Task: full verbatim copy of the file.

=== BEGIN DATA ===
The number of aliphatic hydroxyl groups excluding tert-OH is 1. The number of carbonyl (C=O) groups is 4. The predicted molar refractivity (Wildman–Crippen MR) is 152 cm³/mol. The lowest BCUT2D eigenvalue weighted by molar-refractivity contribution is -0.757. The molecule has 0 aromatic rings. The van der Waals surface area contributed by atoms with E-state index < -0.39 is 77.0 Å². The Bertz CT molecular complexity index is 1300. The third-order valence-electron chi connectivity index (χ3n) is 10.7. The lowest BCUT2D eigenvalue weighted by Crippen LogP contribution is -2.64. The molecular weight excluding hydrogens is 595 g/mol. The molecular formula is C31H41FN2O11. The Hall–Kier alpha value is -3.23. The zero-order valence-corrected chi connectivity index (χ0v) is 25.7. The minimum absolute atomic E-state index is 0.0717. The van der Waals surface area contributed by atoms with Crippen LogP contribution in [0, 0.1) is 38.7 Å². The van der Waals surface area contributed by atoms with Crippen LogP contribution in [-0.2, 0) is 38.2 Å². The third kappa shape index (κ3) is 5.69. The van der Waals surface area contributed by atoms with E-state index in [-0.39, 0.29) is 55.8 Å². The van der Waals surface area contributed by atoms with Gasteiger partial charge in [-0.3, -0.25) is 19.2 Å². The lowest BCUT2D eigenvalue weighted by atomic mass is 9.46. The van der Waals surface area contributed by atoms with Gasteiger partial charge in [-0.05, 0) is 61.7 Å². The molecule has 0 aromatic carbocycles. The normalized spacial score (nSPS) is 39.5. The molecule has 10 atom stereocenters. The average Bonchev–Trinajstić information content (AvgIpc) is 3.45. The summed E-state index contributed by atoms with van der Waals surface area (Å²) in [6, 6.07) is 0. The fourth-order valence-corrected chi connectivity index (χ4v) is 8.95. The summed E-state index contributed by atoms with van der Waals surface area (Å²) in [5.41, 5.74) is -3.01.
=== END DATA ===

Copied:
The number of aliphatic hydroxyl groups excluding tert-OH is 1. The number of carbonyl (C=O) groups is 4. The predicted molar refractivity (Wildman–Crippen MR) is 152 cm³/mol. The lowest BCUT2D eigenvalue weighted by molar-refractivity contribution is -0.757. The molecule has 0 aromatic rings. The van der Waals surface area contributed by atoms with E-state index < -0.39 is 77.0 Å². The Bertz CT molecular complexity index is 1300. The third-order valence-electron chi connectivity index (χ3n) is 10.7. The lowest BCUT2D eigenvalue weighted by Crippen LogP contribution is -2.64. The molecular weight excluding hydrogens is 595 g/mol. The molecular formula is C31H41FN2O11. The Hall–Kier alpha value is -3.23. The zero-order valence-corrected chi connectivity index (χ0v) is 25.7. The minimum absolute atomic E-state index is 0.0717. The van der Waals surface area contributed by atoms with Crippen LogP contribution in [0, 0.1) is 38.7 Å². The van der Waals surface area contributed by atoms with Crippen LogP contribution in [-0.2, 0) is 38.2 Å². The third kappa shape index (κ3) is 5.69. The van der Waals surface area contributed by atoms with E-state index in [-0.39, 0.29) is 55.8 Å². The van der Waals surface area contributed by atoms with Gasteiger partial charge in [-0.3, -0.25) is 19.2 Å². The lowest BCUT2D eigenvalue weighted by atomic mass is 9.46. The van der Waals surface area contributed by atoms with Gasteiger partial charge in [-0.05, 0) is 61.7 Å². The molecule has 0 aromatic carbocycles. The normalized spacial score (nSPS) is 39.5. The molecule has 10 atom stereocenters. The average Bonchev–Trinajstić information content (AvgIpc) is 3.45. The summed E-state index contributed by atoms with van der Waals surface area (Å²) in [6, 6.07) is 0. The fourth-order valence-corrected chi connectivity index (χ4v) is 8.95. The summed E-state index contributed by atoms with van der Waals surface area (Å²) in [5.41, 5.74) is -3.01.